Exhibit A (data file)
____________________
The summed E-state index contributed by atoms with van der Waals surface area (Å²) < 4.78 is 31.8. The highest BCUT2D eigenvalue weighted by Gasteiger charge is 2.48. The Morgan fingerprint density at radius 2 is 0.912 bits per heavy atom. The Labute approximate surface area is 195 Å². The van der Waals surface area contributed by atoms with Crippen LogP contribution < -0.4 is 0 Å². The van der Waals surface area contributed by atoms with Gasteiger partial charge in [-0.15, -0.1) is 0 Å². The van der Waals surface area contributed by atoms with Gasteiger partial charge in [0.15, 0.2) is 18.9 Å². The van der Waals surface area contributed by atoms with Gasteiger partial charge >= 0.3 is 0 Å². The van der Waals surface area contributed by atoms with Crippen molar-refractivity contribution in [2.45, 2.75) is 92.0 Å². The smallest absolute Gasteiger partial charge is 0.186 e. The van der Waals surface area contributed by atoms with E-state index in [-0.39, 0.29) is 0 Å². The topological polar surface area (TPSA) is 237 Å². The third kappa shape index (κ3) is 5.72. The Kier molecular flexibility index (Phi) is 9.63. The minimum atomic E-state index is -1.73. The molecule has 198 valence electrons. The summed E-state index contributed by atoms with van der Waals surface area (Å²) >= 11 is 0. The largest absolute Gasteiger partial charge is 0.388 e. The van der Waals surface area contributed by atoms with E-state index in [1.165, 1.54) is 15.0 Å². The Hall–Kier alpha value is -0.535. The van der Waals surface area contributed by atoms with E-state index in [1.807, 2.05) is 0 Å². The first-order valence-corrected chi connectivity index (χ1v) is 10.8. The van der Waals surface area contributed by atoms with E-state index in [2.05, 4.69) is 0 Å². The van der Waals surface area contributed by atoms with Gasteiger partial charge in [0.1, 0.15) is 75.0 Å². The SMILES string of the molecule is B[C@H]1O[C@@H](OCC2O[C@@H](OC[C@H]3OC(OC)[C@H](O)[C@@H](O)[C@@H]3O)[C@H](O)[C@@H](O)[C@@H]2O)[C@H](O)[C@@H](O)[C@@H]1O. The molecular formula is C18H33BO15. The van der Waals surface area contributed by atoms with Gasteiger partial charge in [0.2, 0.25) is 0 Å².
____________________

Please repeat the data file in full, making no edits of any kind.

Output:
The summed E-state index contributed by atoms with van der Waals surface area (Å²) < 4.78 is 31.8. The highest BCUT2D eigenvalue weighted by Gasteiger charge is 2.48. The Morgan fingerprint density at radius 2 is 0.912 bits per heavy atom. The Labute approximate surface area is 195 Å². The van der Waals surface area contributed by atoms with Crippen LogP contribution < -0.4 is 0 Å². The van der Waals surface area contributed by atoms with Gasteiger partial charge in [-0.15, -0.1) is 0 Å². The van der Waals surface area contributed by atoms with Gasteiger partial charge in [0.15, 0.2) is 18.9 Å². The van der Waals surface area contributed by atoms with Gasteiger partial charge >= 0.3 is 0 Å². The van der Waals surface area contributed by atoms with Crippen molar-refractivity contribution in [2.45, 2.75) is 92.0 Å². The smallest absolute Gasteiger partial charge is 0.186 e. The van der Waals surface area contributed by atoms with E-state index in [-0.39, 0.29) is 0 Å². The topological polar surface area (TPSA) is 237 Å². The third kappa shape index (κ3) is 5.72. The Kier molecular flexibility index (Phi) is 9.63. The minimum atomic E-state index is -1.73. The molecule has 198 valence electrons. The summed E-state index contributed by atoms with van der Waals surface area (Å²) >= 11 is 0. The largest absolute Gasteiger partial charge is 0.388 e. The van der Waals surface area contributed by atoms with E-state index in [1.165, 1.54) is 15.0 Å². The Hall–Kier alpha value is -0.535. The van der Waals surface area contributed by atoms with E-state index in [1.807, 2.05) is 0 Å². The first-order valence-corrected chi connectivity index (χ1v) is 10.8. The van der Waals surface area contributed by atoms with E-state index in [2.05, 4.69) is 0 Å². The van der Waals surface area contributed by atoms with Gasteiger partial charge in [0.1, 0.15) is 75.0 Å². The SMILES string of the molecule is B[C@H]1O[C@@H](OCC2O[C@@H](OC[C@H]3OC(OC)[C@H](O)[C@@H](O)[C@@H]3O)[C@H](O)[C@@H](O)[C@@H]2O)[C@H](O)[C@@H](O)[C@@H]1O. The molecular formula is C18H33BO15. The van der Waals surface area contributed by atoms with Gasteiger partial charge in [0.2, 0.25) is 0 Å².